DraftKings, Fan Duel Settle with Massachusetts for $2.6 Million Over Mystery Violations

Posted on: September 8, 2017, 01:46h. 

Last updated on: September 8, 2017, 12:01h.

FanDuel and Boston-based DraftKings will pay $1.3 million each to resolve unspecified historic violations of “consumer issues” in Massachusetts.

Maura Healey has game when dealing with DFS.
Caption 1: Massachusetts Attorney General Maura Healey is performing a difficult balancing act making sure DraftKings and FanDuel remain in good standing in her state.

The resolution comes after an investigation from Massachusetts Attorney General Maura Healey into both companies’ consumer practices “in the early stages of this new industry,” according to a statement from the AG’s office released on Thursday.

But Healey’s statement declined to elaborate on the nature of the infractions.

“Both DraftKings and FanDuel cooperated throughout the investigation and have made significant changes to their business models to protect consumers with respect to gameplay fairness, protections for minors, responsible gaming requirements, fairness in advertising, and data and funds security,” Healey said. “Each company represents that it is now in full compliance with the applicable regulatory requirements.”

Healey has looked favorably on DFS in the past, and she drew up the informal framework of regulations and consumer protections that currently govern the DFS industry in Massachusetts. The state House passed a bill in early August that will provide a more permanent set of regulations.

Marketing Misdeeds in Other States

The legal uncertainties surrounding DFS have been part of their purveyors’ game all along. And it’s possible what’s happened in Massachusetts could be indicative of future battles over multiple forms of business compliance.

In early 2015, New York Attorney General Eric Schneiderman threatened the two DFS industry giants with billions of dollars in fines for what he called “repeated and persistent fraudulent acts” in their advertising, before reaching a similar settlement to what Massachusetts just accepted.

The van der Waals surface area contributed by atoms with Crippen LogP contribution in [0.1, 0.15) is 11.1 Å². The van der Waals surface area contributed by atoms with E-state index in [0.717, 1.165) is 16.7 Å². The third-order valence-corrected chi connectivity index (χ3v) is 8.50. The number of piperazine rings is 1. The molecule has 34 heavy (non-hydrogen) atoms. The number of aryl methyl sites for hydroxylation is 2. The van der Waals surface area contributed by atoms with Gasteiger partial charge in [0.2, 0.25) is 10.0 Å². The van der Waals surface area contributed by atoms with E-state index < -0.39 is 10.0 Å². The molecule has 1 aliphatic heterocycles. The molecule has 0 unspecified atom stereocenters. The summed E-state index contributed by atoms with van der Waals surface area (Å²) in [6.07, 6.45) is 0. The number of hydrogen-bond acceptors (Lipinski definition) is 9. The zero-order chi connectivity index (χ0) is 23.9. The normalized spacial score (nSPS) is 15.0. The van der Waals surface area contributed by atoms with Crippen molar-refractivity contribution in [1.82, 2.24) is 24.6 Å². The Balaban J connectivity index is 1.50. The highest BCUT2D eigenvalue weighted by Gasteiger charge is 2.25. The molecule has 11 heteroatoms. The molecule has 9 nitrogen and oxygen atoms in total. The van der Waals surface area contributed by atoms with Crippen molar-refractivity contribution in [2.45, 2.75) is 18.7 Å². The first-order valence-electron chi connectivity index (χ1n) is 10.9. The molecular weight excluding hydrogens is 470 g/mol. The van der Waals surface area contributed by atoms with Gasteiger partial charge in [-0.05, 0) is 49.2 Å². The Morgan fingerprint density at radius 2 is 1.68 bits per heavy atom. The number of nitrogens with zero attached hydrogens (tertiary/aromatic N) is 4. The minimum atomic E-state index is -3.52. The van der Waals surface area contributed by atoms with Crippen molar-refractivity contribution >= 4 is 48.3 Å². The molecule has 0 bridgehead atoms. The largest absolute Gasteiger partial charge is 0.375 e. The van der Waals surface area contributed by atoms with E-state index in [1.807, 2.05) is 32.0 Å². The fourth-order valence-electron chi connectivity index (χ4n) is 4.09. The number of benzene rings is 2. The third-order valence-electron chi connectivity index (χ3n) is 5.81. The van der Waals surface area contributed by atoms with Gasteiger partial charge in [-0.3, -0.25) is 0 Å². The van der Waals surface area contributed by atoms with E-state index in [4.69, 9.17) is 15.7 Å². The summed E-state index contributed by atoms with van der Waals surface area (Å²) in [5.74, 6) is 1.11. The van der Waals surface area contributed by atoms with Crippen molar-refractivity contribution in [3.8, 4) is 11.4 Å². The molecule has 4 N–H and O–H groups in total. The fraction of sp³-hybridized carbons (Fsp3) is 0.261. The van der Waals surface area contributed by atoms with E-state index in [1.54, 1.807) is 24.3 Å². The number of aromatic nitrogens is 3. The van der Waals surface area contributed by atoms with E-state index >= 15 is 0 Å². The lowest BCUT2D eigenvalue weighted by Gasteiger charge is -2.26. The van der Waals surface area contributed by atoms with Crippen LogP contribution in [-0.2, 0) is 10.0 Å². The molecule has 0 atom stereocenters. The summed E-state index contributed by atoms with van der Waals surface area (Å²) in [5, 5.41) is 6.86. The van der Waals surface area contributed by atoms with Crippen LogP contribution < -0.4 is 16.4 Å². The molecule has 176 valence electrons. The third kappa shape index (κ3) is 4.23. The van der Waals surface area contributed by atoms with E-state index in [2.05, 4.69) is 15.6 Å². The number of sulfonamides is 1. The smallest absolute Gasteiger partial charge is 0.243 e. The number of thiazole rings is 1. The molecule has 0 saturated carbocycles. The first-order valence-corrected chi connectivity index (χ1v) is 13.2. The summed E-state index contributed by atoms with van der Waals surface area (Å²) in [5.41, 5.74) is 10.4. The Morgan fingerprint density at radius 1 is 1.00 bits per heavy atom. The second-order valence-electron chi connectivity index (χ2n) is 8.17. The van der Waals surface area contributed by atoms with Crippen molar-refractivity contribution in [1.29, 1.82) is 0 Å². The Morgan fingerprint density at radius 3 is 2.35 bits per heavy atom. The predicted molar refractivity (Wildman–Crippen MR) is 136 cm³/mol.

In New York’s case, Schneiderman was specifically dismayed by how the sites promoted first-deposit bonuses, which he claimed they failed to match. He accused them of also consistently misrepresenting the balance of chance and skill needed to win “life-changing” amounts of money.

After New York regulated DFS, DraftKings and FanDuel settled with Schneiderman’s office for $12 million over past marketing misdeeds.

New York State of Mind

New York legalized DFS in August 2016, and immediately faced a lawsuit by anti-gambling groups that argued the legislation was unconstitutional. Their contention was that all gambling expansion in the state had to pass through public referendum.

The state argued, however, that DFS contests are not games of chance but indeed games of skill, and therefore not classified as gambling under state law.

But last week a judge in Albany refused to dismiss the case on those grounds, and now it will be up to the courts to decide whether New York’s DFS classification as something other than gambling passes judicial muster.

That process will take some time, and until it is resolved, DraftKings and FanDuel will remain on shaky ground in New York, but still operative nonetheless.